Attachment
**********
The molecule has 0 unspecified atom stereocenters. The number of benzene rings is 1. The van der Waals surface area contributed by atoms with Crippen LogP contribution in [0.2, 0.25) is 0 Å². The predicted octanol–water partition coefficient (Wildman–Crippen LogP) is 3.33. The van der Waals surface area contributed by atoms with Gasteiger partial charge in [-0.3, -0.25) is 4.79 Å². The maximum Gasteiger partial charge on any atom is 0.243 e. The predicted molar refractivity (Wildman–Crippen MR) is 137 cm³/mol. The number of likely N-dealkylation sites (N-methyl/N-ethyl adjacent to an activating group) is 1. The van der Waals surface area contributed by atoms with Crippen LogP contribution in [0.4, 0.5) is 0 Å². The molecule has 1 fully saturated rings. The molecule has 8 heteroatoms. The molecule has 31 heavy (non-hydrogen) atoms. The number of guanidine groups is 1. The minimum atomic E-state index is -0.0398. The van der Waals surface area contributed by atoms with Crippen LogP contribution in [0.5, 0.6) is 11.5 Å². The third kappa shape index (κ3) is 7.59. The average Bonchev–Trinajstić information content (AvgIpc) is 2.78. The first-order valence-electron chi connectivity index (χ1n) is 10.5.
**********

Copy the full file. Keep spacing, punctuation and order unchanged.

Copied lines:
The molecule has 0 unspecified atom stereocenters. The number of benzene rings is 1. The van der Waals surface area contributed by atoms with Crippen LogP contribution in [0.2, 0.25) is 0 Å². The predicted octanol–water partition coefficient (Wildman–Crippen LogP) is 3.33. The van der Waals surface area contributed by atoms with Gasteiger partial charge in [-0.3, -0.25) is 4.79 Å². The maximum Gasteiger partial charge on any atom is 0.243 e. The predicted molar refractivity (Wildman–Crippen MR) is 137 cm³/mol. The number of likely N-dealkylation sites (N-methyl/N-ethyl adjacent to an activating group) is 1. The van der Waals surface area contributed by atoms with Crippen LogP contribution in [0.4, 0.5) is 0 Å². The molecule has 1 fully saturated rings. The molecule has 8 heteroatoms. The molecule has 31 heavy (non-hydrogen) atoms. The number of guanidine groups is 1. The minimum atomic E-state index is -0.0398. The van der Waals surface area contributed by atoms with Crippen LogP contribution in [0.5, 0.6) is 11.5 Å². The third kappa shape index (κ3) is 7.59. The average Bonchev–Trinajstić information content (AvgIpc) is 2.78. The first-order valence-electron chi connectivity index (χ1n) is 10.5.